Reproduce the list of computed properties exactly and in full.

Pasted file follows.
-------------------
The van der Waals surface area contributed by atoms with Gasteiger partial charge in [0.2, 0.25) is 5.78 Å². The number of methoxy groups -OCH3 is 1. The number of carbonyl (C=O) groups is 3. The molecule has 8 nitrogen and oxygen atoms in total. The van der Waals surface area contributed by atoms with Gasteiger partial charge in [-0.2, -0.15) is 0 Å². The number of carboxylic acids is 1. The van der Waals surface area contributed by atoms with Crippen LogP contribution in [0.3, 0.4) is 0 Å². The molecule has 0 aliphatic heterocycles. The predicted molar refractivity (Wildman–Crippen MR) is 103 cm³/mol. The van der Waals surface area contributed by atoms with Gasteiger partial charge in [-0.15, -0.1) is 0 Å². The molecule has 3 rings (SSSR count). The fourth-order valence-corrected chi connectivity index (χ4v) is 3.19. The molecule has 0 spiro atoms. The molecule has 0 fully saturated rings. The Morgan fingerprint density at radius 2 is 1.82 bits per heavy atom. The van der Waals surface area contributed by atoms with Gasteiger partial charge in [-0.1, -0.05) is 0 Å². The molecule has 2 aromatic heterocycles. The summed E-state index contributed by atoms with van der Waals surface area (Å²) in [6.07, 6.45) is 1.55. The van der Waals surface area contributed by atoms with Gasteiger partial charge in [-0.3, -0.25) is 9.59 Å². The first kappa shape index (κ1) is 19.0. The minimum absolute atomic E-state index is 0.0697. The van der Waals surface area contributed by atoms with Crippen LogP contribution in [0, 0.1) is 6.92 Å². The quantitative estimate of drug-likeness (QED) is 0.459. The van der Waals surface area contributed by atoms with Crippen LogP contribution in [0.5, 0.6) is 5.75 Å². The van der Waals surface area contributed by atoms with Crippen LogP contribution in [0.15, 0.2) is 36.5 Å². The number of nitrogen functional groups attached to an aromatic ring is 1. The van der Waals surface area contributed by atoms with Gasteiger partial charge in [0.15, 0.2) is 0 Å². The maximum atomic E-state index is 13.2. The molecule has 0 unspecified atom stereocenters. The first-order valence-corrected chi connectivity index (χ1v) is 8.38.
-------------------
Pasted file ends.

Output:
The van der Waals surface area contributed by atoms with Gasteiger partial charge in [0.2, 0.25) is 5.78 Å². The number of methoxy groups -OCH3 is 1. The number of carbonyl (C=O) groups is 3. The molecule has 8 nitrogen and oxygen atoms in total. The van der Waals surface area contributed by atoms with Gasteiger partial charge in [-0.2, -0.15) is 0 Å². The number of carboxylic acids is 1. The van der Waals surface area contributed by atoms with Crippen LogP contribution in [0.3, 0.4) is 0 Å². The molecule has 0 aliphatic heterocycles. The predicted molar refractivity (Wildman–Crippen MR) is 103 cm³/mol. The van der Waals surface area contributed by atoms with Gasteiger partial charge in [-0.15, -0.1) is 0 Å². The molecule has 3 rings (SSSR count). The fourth-order valence-corrected chi connectivity index (χ4v) is 3.19. The molecule has 0 spiro atoms. The molecule has 0 fully saturated rings. The Morgan fingerprint density at radius 2 is 1.82 bits per heavy atom. The van der Waals surface area contributed by atoms with Gasteiger partial charge in [-0.1, -0.05) is 0 Å². The molecule has 2 aromatic heterocycles. The summed E-state index contributed by atoms with van der Waals surface area (Å²) in [6.07, 6.45) is 1.55. The van der Waals surface area contributed by atoms with Gasteiger partial charge in [-0.3, -0.25) is 9.59 Å². The first kappa shape index (κ1) is 19.0. The minimum absolute atomic E-state index is 0.0697. The van der Waals surface area contributed by atoms with Crippen LogP contribution in [0, 0.1) is 6.92 Å². The quantitative estimate of drug-likeness (QED) is 0.459. The van der Waals surface area contributed by atoms with Crippen LogP contribution in [0.5, 0.6) is 5.75 Å². The van der Waals surface area contributed by atoms with Crippen LogP contribution in [0.15, 0.2) is 36.5 Å². The number of nitrogen functional groups attached to an aromatic ring is 1. The van der Waals surface area contributed by atoms with Gasteiger partial charge in [0.15, 0.2) is 0 Å². The maximum atomic E-state index is 13.2. The molecule has 0 unspecified atom stereocenters. The first-order valence-corrected chi connectivity index (χ1v) is 8.38.